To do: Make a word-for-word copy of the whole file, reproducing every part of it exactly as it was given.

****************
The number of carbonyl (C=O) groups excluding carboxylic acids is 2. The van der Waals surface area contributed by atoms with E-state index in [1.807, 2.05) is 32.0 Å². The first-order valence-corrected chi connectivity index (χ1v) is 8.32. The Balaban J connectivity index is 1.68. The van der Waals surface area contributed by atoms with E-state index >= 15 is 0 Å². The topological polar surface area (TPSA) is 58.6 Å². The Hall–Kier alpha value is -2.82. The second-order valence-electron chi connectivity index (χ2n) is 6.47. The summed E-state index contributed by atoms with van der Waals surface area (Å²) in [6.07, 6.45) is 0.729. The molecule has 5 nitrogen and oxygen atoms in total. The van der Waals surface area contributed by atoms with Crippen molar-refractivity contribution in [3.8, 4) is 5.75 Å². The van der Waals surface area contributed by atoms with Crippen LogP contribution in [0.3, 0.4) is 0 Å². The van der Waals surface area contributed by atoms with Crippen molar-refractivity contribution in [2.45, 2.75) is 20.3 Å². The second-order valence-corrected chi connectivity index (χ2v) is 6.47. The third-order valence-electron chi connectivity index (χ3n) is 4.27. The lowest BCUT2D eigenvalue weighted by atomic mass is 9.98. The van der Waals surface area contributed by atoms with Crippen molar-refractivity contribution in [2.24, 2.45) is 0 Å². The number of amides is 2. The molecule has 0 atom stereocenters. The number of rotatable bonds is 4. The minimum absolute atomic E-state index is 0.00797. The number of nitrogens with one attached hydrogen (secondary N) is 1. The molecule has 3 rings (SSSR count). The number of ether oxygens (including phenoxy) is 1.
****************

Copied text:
The number of carbonyl (C=O) groups excluding carboxylic acids is 2. The van der Waals surface area contributed by atoms with E-state index in [1.807, 2.05) is 32.0 Å². The first-order valence-corrected chi connectivity index (χ1v) is 8.32. The Balaban J connectivity index is 1.68. The van der Waals surface area contributed by atoms with E-state index >= 15 is 0 Å². The topological polar surface area (TPSA) is 58.6 Å². The Hall–Kier alpha value is -2.82. The second-order valence-electron chi connectivity index (χ2n) is 6.47. The summed E-state index contributed by atoms with van der Waals surface area (Å²) in [6.07, 6.45) is 0.729. The molecule has 5 nitrogen and oxygen atoms in total. The van der Waals surface area contributed by atoms with Crippen molar-refractivity contribution in [3.8, 4) is 5.75 Å². The van der Waals surface area contributed by atoms with Crippen LogP contribution in [0.3, 0.4) is 0 Å². The van der Waals surface area contributed by atoms with Crippen molar-refractivity contribution in [2.45, 2.75) is 20.3 Å². The second-order valence-corrected chi connectivity index (χ2v) is 6.47. The third-order valence-electron chi connectivity index (χ3n) is 4.27. The lowest BCUT2D eigenvalue weighted by atomic mass is 9.98. The van der Waals surface area contributed by atoms with Crippen molar-refractivity contribution in [2.24, 2.45) is 0 Å². The number of amides is 2. The molecule has 0 atom stereocenters. The number of rotatable bonds is 4. The minimum absolute atomic E-state index is 0.00797. The number of nitrogens with one attached hydrogen (secondary N) is 1. The molecule has 3 rings (SSSR count). The number of ether oxygens (including phenoxy) is 1.